What Is a Synod in the Catholic Church? And Why Does This One Matter?


Even for a Roman Catholic Church rife with esoteric terminology that often defies comprehension by the uninitiated, this month’s Synod on Synodality at the Vatican — essentially a major workshop for church leaders and lay people on how to work together for the good of the church — has proved mystifyingly meta for many of the rank-and-file faithful.

“I am well aware that speaking of a ‘Synod on Synodality’ may seem something abstruse, self-referential, excessively technical, and of little interest to the general public,” Pope Francis said in August. But, he added, it “is something truly important for the church.”

So what exactly is this multiyear assembly, the next phase of which opens on Oct. 4 and runs through Oct. 29?

Since the Second Vatican Council of the 1960s, called to open the church to the modern world, bishops have met periodically to continue the collegiality of that landmark meeting in what are called synods to discuss specific issues to better guide the church.

Francis has convened several synods during his 10-year papacy, including on the family, on youth, and on the church in the pan-American region.

After discussing the issues on the table, bishops draft and vote on a document that is presented to the pope. If he wishes, the pope can adopt the text as a papal document, or decide to write his own at the end of the synod, which in this case will come in 2024.

But this synod is different. It is not on a single topic. Rather it is on the practice of working in a synod, a process that the Vatican explains as “journeying together.”

Starting in 2021, the Vatican began canvassing local churches around the world, which produced national and then continental reports that in theory distilled the issues most critical to the rank-and-file faithful to be discussed.

This seemingly obscure and confidential assembly may turn out to be the culmination of Francis’s pontificate. Addressing a number of previously taboo topics, this synod could result in several liberalizing reforms, though there is no guarantee that it will produce anything at all.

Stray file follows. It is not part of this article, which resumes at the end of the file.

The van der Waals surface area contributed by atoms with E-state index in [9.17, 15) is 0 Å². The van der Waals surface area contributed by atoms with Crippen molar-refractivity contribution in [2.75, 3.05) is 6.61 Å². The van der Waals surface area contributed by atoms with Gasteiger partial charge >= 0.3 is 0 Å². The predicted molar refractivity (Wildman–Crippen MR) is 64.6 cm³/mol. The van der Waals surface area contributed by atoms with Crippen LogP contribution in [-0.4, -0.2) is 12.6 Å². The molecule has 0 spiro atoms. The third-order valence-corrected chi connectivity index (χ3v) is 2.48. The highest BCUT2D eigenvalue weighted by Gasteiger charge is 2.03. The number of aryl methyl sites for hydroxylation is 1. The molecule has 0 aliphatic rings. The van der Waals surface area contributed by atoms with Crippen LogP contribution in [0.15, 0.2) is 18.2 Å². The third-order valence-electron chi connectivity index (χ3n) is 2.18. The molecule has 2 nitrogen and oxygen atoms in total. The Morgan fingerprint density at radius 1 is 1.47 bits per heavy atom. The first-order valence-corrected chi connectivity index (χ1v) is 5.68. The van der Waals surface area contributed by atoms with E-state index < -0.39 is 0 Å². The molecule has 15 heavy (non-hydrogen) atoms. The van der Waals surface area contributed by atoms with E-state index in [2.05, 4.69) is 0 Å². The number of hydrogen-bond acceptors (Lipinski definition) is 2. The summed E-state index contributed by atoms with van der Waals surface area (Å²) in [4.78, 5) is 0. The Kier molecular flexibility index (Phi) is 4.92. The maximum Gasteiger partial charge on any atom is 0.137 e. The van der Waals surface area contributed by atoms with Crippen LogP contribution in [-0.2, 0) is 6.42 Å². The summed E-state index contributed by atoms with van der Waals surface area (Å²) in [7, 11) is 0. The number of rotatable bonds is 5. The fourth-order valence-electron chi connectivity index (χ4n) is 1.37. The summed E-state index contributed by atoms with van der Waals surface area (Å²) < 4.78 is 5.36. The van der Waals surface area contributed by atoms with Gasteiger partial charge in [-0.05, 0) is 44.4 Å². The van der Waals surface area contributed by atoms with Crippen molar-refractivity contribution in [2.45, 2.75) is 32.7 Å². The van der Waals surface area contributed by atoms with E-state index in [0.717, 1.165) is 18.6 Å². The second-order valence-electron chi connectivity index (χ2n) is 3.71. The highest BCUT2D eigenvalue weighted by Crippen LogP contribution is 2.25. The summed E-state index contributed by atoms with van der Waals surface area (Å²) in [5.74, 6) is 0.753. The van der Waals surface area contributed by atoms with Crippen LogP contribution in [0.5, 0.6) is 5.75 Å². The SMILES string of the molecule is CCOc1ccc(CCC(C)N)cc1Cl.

For some Vatican observers, it is the meeting process itself that amounts to the most potentially transformative change for the church, putting into practice the pope’s bottom-up view of a collegial and inclusive institution that upends the traditional hierarchy and forces bishops to listen to and work with their flock to better respond to their global church’s modern needs.

In what some consider a momentous innovation, Francis invited lay people, including women, to take part and vote in the meeting as a way “to disconnect participation in the leadership of the church from ordination,” explained Sister Natalie Becquart, one of the synod’s undersecretaries, in a 2022 interview.

That does not, the church has made clear, mean that the institution is becoming democratized, but that Francis will hear more voices, and be enriched with more diversity of perspective.

In all, 365 people will have voting rights in the synod, and roughly 75 percent will be bishops, Paolo Ruffini, the prefect of the Vatican’s communications office, said on Thursday. Fifty-four women will have voting rights. Pope Francis chose the 70 lay people from 140 prominent candidates active in local churches who were presented to him.